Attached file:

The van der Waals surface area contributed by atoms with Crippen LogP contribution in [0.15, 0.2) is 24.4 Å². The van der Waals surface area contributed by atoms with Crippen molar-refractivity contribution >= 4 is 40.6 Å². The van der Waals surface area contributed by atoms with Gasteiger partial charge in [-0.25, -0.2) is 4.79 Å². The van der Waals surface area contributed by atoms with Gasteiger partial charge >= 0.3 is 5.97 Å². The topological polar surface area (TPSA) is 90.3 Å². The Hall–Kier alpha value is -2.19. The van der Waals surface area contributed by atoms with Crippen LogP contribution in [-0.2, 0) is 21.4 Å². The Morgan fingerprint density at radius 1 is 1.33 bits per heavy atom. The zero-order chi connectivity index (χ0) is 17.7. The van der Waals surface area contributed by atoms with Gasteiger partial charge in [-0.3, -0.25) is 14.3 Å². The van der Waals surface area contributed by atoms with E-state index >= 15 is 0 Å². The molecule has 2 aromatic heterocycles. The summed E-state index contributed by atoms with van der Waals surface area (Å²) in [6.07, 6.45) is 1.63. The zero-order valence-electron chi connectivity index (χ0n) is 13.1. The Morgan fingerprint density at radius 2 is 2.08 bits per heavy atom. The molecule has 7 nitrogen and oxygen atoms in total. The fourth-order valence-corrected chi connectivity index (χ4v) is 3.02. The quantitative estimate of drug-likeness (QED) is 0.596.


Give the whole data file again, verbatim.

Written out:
The van der Waals surface area contributed by atoms with Crippen LogP contribution in [0.15, 0.2) is 24.4 Å². The van der Waals surface area contributed by atoms with Crippen molar-refractivity contribution >= 4 is 40.6 Å². The van der Waals surface area contributed by atoms with Gasteiger partial charge in [-0.25, -0.2) is 4.79 Å². The van der Waals surface area contributed by atoms with Gasteiger partial charge >= 0.3 is 5.97 Å². The topological polar surface area (TPSA) is 90.3 Å². The Hall–Kier alpha value is -2.19. The van der Waals surface area contributed by atoms with Crippen LogP contribution in [-0.2, 0) is 21.4 Å². The Morgan fingerprint density at radius 1 is 1.33 bits per heavy atom. The zero-order chi connectivity index (χ0) is 17.7. The van der Waals surface area contributed by atoms with Gasteiger partial charge in [-0.3, -0.25) is 14.3 Å². The van der Waals surface area contributed by atoms with E-state index >= 15 is 0 Å². The molecule has 2 aromatic heterocycles. The summed E-state index contributed by atoms with van der Waals surface area (Å²) in [6.07, 6.45) is 1.63. The zero-order valence-electron chi connectivity index (χ0n) is 13.1. The Morgan fingerprint density at radius 2 is 2.08 bits per heavy atom. The molecule has 7 nitrogen and oxygen atoms in total. The fourth-order valence-corrected chi connectivity index (χ4v) is 3.02. The quantitative estimate of drug-likeness (QED) is 0.596.